How can I install phpMyAdmin on Oracle Linux 8? In this guide, we are going to look at how to install and use phpMyAdmin on Oracle Linux 8. PhpMyAdmin is an easy to use web interface for the administration of MySQL and MariaDB databases.

Web applications developers need to have a database administration tool. MySQL and MariaDB are the most common open-source database management software. Most experienced developers will use commands to administer these databases. However, phpMyAdmin provides an easy to use web interface for administering MySQL and MariaDB databases. It is suitable for both beginners and experienced developers. With PhpMyAdmin, one can manage databases, tables, columns, relations, indexes, users and permissions among other things through the use of an intuitive web interface.

Install PhpMyAdmin on Oracle Linux 8

To be able to use phpMyAdmin, we require to have installed LAMP stack installed on Oracle Linux 8. LAMP stack is a combination of open source software that help developers build powerful web applications. LAMP is an acronym for Linux, Apache, MySQL and PHP, which are open-source software that work together to build powerful web applications. In this case, Linux is the operating system being used. Apache (httpd in Redhat operating systems) is the web server while MySQL is a database management application. PHP (Hypertext Pre-processor) is the backend programming language.

Step 1: Install Apache, PHP and MariaDB on Oracle Linux 8.

Use the below command to install Apache, PHP and MariaDB and well as other required dependencies.

sudo dnf install mariadb mariadb-server httpd httpd-tools php php-fpm php-cli php-json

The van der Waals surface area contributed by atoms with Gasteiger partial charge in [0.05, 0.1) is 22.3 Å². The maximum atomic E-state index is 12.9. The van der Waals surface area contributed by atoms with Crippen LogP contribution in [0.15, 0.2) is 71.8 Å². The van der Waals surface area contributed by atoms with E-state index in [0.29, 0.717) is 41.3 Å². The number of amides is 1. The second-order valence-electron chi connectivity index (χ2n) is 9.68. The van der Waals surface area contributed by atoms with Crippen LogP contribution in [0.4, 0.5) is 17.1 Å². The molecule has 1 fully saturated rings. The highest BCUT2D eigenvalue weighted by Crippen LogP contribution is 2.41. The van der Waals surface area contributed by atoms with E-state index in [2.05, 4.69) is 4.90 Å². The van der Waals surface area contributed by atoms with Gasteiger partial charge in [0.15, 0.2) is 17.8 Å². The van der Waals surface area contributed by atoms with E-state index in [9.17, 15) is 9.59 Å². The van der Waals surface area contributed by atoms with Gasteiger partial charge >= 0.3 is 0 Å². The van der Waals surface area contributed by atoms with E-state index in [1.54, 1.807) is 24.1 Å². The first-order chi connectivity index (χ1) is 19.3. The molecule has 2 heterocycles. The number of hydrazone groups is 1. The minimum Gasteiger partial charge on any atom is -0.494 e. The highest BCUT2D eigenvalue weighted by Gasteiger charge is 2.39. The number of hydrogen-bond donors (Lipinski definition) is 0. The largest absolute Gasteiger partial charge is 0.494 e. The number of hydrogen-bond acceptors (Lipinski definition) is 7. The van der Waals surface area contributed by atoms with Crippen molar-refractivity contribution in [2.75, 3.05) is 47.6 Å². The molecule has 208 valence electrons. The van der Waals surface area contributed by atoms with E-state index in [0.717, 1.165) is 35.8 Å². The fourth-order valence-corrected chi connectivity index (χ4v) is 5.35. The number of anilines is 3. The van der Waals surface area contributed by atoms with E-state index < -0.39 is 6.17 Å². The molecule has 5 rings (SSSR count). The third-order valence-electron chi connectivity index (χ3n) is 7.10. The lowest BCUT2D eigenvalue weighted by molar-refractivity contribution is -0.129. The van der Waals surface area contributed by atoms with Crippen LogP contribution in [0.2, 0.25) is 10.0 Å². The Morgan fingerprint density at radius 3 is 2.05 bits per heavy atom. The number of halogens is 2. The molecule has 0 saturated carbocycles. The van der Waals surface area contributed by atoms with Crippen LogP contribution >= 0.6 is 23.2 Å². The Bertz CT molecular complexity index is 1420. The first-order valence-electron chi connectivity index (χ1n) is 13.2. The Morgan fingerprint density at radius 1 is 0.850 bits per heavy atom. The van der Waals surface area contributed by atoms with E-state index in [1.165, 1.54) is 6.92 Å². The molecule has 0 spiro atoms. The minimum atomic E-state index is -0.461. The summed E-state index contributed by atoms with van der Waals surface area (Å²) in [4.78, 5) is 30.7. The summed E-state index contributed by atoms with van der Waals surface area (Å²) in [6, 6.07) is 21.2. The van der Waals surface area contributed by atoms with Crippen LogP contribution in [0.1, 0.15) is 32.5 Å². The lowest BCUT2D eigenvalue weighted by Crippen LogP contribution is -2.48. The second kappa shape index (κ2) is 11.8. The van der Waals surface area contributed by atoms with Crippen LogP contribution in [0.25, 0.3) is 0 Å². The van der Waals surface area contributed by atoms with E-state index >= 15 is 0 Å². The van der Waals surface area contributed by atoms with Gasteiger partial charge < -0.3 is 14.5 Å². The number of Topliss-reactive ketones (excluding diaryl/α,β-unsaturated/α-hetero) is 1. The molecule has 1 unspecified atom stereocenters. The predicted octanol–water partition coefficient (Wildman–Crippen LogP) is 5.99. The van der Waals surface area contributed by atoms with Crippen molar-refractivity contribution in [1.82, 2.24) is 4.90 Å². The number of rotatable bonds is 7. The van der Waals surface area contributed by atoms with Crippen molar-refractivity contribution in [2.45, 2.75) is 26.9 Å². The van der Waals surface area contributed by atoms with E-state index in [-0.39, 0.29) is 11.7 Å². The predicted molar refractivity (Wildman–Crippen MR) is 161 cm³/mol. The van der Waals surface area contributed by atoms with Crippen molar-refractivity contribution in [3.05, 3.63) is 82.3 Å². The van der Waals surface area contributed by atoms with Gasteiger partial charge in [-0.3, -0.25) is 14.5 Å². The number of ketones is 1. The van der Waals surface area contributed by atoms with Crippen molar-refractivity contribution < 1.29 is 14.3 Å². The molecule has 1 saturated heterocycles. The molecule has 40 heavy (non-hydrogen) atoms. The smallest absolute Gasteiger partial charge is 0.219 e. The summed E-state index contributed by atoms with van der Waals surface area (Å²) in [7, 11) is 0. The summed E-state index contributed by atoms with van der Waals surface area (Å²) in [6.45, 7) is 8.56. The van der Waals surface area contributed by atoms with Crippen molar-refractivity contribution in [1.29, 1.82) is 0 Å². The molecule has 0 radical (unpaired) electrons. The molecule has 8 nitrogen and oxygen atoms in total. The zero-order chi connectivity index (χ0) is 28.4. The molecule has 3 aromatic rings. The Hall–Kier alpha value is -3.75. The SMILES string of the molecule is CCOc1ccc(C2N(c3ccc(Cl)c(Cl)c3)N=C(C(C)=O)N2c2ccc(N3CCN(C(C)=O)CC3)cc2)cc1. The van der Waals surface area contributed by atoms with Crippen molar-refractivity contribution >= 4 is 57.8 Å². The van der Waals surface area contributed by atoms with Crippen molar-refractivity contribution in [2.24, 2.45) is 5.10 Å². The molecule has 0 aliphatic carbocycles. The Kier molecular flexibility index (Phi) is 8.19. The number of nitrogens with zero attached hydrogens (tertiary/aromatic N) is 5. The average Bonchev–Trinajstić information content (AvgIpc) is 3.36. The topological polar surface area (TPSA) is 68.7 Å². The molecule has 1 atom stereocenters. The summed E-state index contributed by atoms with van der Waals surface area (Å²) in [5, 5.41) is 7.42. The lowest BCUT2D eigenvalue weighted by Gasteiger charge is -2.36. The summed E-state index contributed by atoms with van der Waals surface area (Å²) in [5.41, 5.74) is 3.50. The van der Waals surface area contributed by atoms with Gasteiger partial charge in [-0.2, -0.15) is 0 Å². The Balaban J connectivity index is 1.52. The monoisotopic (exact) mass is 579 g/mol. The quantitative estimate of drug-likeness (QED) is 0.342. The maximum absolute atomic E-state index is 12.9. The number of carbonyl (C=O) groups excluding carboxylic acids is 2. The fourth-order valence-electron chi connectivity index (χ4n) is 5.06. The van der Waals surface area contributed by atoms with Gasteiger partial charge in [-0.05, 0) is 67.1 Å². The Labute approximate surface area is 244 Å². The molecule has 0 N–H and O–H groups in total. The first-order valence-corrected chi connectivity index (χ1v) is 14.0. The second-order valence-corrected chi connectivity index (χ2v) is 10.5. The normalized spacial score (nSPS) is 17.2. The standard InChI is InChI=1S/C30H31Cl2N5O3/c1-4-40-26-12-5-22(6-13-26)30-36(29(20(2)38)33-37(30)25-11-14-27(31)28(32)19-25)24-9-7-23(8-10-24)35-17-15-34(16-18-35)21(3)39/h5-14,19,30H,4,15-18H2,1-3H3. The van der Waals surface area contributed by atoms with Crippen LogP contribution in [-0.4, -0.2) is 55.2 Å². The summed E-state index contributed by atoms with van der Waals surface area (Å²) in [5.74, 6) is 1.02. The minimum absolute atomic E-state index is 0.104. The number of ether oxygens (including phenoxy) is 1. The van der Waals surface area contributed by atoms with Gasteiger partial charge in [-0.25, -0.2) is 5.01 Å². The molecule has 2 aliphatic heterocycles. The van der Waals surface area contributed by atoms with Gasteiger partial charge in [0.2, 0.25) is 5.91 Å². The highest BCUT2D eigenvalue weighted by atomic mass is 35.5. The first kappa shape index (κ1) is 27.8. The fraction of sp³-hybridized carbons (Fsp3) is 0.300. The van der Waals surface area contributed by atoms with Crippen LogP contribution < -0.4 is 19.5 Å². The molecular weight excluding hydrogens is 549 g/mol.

php-gd php-mbstring php-pdo php-xml php-mysqlnd -y

Step 2: Start and enable Apache web server.

Once installations have run to completion, start Apache web server and enable it to automatically start on system reboot.

sudo systemctl start httpd
sudo systemctl enable httpd

Ensure that Apache web server is running by checking on its status

sudo systemctl status httpd

If running, the output should be as below:

Step 3: Start and enable MariaDB

Now start MariaDB service and enable it.

sudo systemctl start mariadb
sudo systemctl enable mariadb

Also check mariadb status to confirm it is running

$ systemctl status mariadb

Output

Check php installed version using the command below:

$ php -v

Output

Step 4: Enable php-fpm

We need to enable php-fpm to be used in serving web pages

sudo systemctl enable –now php-fpm

Ensure that php-fpm is running

$ systemctl status php-fpm

The output should be as shown below if running

Step 5: Secure MariaDB and set root password

Run the below command to secure MariaDB and set root password:

$ sudo mysql_secure_installation

Respond to the prompts as shown below:

Enter current password for root (enter for none): Just press Enter
Set root password? [Y/n] Y 
New password:  New-root-password
Re-enter new password: Re-enter New-root-password
Remove anonymous users? [Y/n] Y 
Disallow root login remotely? [Y/n] Y 
Remove test database and access to it? [Y/n] Y 
Reload privilege tables now? [Y/n] Y